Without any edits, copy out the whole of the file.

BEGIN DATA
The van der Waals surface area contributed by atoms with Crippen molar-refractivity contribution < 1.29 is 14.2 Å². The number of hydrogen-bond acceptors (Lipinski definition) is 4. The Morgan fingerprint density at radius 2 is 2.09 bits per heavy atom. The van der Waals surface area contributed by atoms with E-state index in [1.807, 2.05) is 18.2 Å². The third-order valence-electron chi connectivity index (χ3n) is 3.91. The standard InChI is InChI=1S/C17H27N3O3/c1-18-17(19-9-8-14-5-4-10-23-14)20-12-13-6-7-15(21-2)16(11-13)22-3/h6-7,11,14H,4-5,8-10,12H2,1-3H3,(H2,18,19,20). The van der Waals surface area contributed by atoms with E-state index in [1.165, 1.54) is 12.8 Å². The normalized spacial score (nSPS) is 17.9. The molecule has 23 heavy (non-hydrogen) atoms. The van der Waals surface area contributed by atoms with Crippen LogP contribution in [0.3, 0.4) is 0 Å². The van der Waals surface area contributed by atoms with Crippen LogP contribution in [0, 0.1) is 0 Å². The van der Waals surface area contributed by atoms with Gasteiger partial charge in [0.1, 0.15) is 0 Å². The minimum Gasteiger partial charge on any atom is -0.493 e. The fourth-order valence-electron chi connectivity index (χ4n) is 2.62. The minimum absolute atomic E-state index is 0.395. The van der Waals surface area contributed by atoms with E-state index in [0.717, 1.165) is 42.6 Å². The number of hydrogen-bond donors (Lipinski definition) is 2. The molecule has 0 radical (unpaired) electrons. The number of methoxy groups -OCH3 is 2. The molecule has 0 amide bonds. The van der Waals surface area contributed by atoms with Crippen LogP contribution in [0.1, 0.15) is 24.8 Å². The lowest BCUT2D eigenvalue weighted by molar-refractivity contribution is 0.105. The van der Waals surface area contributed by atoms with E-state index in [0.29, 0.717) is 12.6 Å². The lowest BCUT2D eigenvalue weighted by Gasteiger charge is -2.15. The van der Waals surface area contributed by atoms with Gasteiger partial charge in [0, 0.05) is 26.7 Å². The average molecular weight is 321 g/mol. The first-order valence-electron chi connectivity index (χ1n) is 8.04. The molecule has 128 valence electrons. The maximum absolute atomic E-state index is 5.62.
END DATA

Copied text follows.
The van der Waals surface area contributed by atoms with Crippen molar-refractivity contribution < 1.29 is 14.2 Å². The number of hydrogen-bond acceptors (Lipinski definition) is 4. The Morgan fingerprint density at radius 2 is 2.09 bits per heavy atom. The van der Waals surface area contributed by atoms with E-state index in [1.807, 2.05) is 18.2 Å². The third-order valence-electron chi connectivity index (χ3n) is 3.91. The standard InChI is InChI=1S/C17H27N3O3/c1-18-17(19-9-8-14-5-4-10-23-14)20-12-13-6-7-15(21-2)16(11-13)22-3/h6-7,11,14H,4-5,8-10,12H2,1-3H3,(H2,18,19,20). The van der Waals surface area contributed by atoms with E-state index in [1.165, 1.54) is 12.8 Å². The normalized spacial score (nSPS) is 17.9. The molecule has 23 heavy (non-hydrogen) atoms. The van der Waals surface area contributed by atoms with Crippen LogP contribution in [0.3, 0.4) is 0 Å². The van der Waals surface area contributed by atoms with Crippen LogP contribution in [0, 0.1) is 0 Å². The van der Waals surface area contributed by atoms with Gasteiger partial charge in [0.1, 0.15) is 0 Å². The minimum Gasteiger partial charge on any atom is -0.493 e. The fourth-order valence-electron chi connectivity index (χ4n) is 2.62. The minimum absolute atomic E-state index is 0.395. The van der Waals surface area contributed by atoms with E-state index in [0.717, 1.165) is 42.6 Å². The number of hydrogen-bond donors (Lipinski definition) is 2. The molecule has 0 radical (unpaired) electrons. The number of methoxy groups -OCH3 is 2. The molecule has 0 amide bonds. The van der Waals surface area contributed by atoms with Crippen LogP contribution in [0.1, 0.15) is 24.8 Å². The lowest BCUT2D eigenvalue weighted by molar-refractivity contribution is 0.105. The van der Waals surface area contributed by atoms with E-state index in [0.29, 0.717) is 12.6 Å². The lowest BCUT2D eigenvalue weighted by Gasteiger charge is -2.15. The van der Waals surface area contributed by atoms with Gasteiger partial charge in [0, 0.05) is 26.7 Å². The average molecular weight is 321 g/mol. The first-order valence-electron chi connectivity index (χ1n) is 8.04. The molecule has 128 valence electrons. The maximum absolute atomic E-state index is 5.62.